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This is just the scene we encountered this afternoon as we bicycled home from a morning filled with yoga and stand-up board paddling.  The lagoon is especially high right now, thanks to rain and high tides and is spreading across the only road heading north from the Sir Barry Bowen Bridge. On the other hand, more birds are attracted to this lovely spot and the resident crocodile has more room to move.
This is just the scene we encountered this afternoon as we bicycled home from a morning filled with yoga and stand-up board paddling. The lagoon is especially high right now, thanks to rain and high tides and is spreading across the only road heading north from the Sir Barry Bowen Bridge. On the other hand, more birds are attracted to this lovely spot and the resident crocodile has more room to move.

 

One month ago I wrote a blog post titled: “I swear, the heat makes me stupid.” So what is this, I ask myself, the sequel, “Rain also makes me stupid”?

Perhaps the feeling comes from Tuesday’s Trivia Night at Coco Loco’s where I insisted with grave authority to teammates Rose Alcantara and Adam and Jackie Feldman that the tiny little atoll that the U.S. bombed the crap out of during our “We freaking love the nuclear bomb” era was called Bimini.

It is called Bikini.

Or perhaps it is the discussions about childhood Catholic guilt that Jackie and I sometimes get into that unlocks this confessional need.

Maybe I am at the point  in life where doing dumb things is sometimes more entertaining and rewarding than being safe and, um, ordinary.

In the Four Noble Truths of Buddhism we accept that life is suffering. It is inevitable, as we walk through this life, that we will sometimes step into a pile of dukkha on the sidewalk of existence. Just the way it is. Avoiding dukkha becomes its own form of suffering.

Embrace the dukkha. Celebrate the sometimes dumb things we do because we are learning to love this life we have been given. That’s all I’m saying.

(And with that I add, thank you Rose for this morning’s Cafe Americano with a double shot …..)

So, now I need your help. Which of these two things is  dumber than the other:

Exhibit A:  On Friday night, Rose and I went to a fairly new south-of-town beach bar called Island Time. The DJ was pumping out a Motown/Big Chill kind of a soundtrack, the breeze was tropical-sweet and the rum and cokes were flowing.

Pretty soon I got it into my head that I knew how to dance.

With abandon. Read the rest of this entry »

More photos from the Independence Day Jump Up Parade in San Pedro, Belize

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Happy 33rd Birthday, Belize!
Happy 33rd Birthday, Belize!

Just like the parade, the images keep on coming.

The Jump Up Parade — anyone care to venture why it is called that? — is such a joyful and colorful Independence Day celebration, I couldn’t stop taking pictures.

Well, yes, I could. Read the rest of this entry »

A Belize Independence Day parade that marches to the beat of many different drummers

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Let the parade begin! The long, slow departure from the Boca del Rio staging area began promptly at 1 p.m. but as in any parade, it is the journey, not the destination that matters. (What ever that might mean in this context ...)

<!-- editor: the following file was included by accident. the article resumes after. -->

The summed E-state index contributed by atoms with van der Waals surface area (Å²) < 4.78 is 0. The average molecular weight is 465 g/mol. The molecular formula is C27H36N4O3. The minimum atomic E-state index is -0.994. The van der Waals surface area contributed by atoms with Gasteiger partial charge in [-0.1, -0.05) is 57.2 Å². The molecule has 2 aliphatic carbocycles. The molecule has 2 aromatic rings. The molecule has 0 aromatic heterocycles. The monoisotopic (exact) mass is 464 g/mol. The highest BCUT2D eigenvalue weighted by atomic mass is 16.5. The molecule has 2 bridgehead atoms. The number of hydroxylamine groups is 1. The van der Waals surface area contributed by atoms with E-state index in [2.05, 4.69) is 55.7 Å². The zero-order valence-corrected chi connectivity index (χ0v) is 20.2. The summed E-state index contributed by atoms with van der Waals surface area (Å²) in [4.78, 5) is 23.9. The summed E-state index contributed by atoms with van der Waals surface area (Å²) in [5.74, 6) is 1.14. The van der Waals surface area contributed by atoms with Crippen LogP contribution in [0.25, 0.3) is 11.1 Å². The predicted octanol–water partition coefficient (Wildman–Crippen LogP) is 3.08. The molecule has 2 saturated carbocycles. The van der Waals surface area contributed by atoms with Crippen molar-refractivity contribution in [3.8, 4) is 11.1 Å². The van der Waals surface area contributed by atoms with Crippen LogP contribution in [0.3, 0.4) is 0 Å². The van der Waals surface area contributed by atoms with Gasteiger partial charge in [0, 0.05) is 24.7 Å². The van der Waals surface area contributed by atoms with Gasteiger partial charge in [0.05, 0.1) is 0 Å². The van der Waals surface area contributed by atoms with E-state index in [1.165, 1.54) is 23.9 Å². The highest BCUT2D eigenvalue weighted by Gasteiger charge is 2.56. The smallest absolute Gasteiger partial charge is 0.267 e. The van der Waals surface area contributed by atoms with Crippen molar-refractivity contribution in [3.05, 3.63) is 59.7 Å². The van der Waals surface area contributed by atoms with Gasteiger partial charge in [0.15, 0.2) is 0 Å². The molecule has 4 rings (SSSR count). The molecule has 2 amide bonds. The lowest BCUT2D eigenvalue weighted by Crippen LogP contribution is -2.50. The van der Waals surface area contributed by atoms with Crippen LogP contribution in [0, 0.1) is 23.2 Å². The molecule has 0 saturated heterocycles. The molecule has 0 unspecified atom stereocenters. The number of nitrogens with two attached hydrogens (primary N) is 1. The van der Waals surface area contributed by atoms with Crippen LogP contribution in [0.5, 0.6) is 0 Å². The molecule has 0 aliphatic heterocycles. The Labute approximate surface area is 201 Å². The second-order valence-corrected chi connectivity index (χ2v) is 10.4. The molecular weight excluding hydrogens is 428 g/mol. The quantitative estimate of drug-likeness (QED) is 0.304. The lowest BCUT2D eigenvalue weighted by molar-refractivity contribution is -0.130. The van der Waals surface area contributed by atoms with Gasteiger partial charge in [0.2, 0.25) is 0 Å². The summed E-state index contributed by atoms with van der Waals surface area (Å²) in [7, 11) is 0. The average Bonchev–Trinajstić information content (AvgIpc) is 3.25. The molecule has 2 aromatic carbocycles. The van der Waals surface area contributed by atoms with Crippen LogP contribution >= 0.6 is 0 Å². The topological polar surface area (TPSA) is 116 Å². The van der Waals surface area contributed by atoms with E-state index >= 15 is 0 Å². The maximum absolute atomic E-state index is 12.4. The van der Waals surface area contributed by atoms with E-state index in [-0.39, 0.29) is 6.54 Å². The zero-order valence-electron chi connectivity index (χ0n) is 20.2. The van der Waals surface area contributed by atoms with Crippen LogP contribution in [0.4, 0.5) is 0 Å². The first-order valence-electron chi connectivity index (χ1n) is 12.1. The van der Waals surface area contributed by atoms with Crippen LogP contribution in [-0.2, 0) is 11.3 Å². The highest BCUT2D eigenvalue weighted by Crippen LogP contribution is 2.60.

Let the parade begin! The long, slow departure from the Boca del Rio staging area began promptly at 1 p.m. but as in any parade, it is the journey, not the destination that matters. (What ever that might mean in this context …)

San Pedro celebrated the 33rd year of Belize independence with a good old fashioned Jump Up Parade that included a band, lots of marching groups, trucks loaded with two-story high sound systems that pumped out crazy dance beats, floats, a beauty queen, gaily decorated golf carts and children by the dozens.

The parade started promptly at 1 p.m. and don’t think that its promptness didn’t have plenty of wags wagging their tongues.

Nothing ever starts on time in Belize?

Well, this parade did. Read the rest of this entry »

Belize emerges from the darkness to celebrate birth as a nation

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belize

Rose and I were all set last night to head down to Central Park in San Pedro Town for the launch of Independence Day celebrations — music, dance, speeches and the best fireworks in all of Belize.

Then the lights went out.

Not just our lights. All of Belize.

And probably parts of Guatemala and Mexico too.

You’ve not experienced darkness until your whole nation goes dark. Read the rest of this entry »

Thinking about moving to Belize? Answer these 10 questions first

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Harvesting coconuts is such a romantic notion. Reality is that it is hard work and dangerous and for very little money. This is the reality of Belize -- all is not as it looks, though much of it looks beautiful. As this story suggests, dig deeper and be honest about your own reactions. You can make it it you Belize ...

Harvesting coconuts is such a romantic notion. Reality is that it is hard work and dangerous and for very little money. This is the reality of Belize — all is not as it looks, though much of it looks beautiful. As this story suggests, dig deeper and be honest about your own reactions. You can make it, if you Belize …

The story linked here offers 10 questions for anyone thinking about moving to Belize. (Thank you for posting it, Rebecca Coutant.)

They are good questions and the background provided for each is uncommonly honest and balanced. They are not designed to dissuade anyone from moving here.

I’ve said it a lot lately, Paradise is something found in Disney movies and fantasy tales and loaded with false promises. Real life is more interesting and challenging and ultimately more fulfilling.

So, answer these 10 questions and if you are comfortable with your answers, we’ll leave a light on for you.

Welcome!